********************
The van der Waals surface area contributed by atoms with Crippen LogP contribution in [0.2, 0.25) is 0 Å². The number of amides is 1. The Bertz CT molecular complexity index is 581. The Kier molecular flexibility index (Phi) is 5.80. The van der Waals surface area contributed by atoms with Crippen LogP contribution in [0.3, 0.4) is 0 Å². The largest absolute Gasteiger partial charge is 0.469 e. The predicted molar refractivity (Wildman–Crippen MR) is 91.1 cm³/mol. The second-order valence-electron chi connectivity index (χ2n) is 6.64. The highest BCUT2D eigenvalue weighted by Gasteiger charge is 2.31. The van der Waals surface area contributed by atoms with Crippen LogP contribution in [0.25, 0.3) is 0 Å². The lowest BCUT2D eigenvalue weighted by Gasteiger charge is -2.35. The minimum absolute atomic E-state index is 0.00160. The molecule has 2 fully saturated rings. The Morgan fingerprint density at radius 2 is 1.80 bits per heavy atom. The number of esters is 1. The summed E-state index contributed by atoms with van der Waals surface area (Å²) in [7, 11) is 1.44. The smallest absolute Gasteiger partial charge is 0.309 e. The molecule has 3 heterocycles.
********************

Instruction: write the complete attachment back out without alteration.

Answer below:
The van der Waals surface area contributed by atoms with Crippen LogP contribution in [0.2, 0.25) is 0 Å². The number of amides is 1. The Bertz CT molecular complexity index is 581. The Kier molecular flexibility index (Phi) is 5.80. The van der Waals surface area contributed by atoms with Crippen LogP contribution in [0.3, 0.4) is 0 Å². The largest absolute Gasteiger partial charge is 0.469 e. The predicted molar refractivity (Wildman–Crippen MR) is 91.1 cm³/mol. The second-order valence-electron chi connectivity index (χ2n) is 6.64. The highest BCUT2D eigenvalue weighted by Gasteiger charge is 2.31. The van der Waals surface area contributed by atoms with Crippen LogP contribution in [0.25, 0.3) is 0 Å². The lowest BCUT2D eigenvalue weighted by Gasteiger charge is -2.35. The minimum absolute atomic E-state index is 0.00160. The molecule has 2 fully saturated rings. The Morgan fingerprint density at radius 2 is 1.80 bits per heavy atom. The number of esters is 1. The summed E-state index contributed by atoms with van der Waals surface area (Å²) in [7, 11) is 1.44. The smallest absolute Gasteiger partial charge is 0.309 e. The molecule has 3 heterocycles.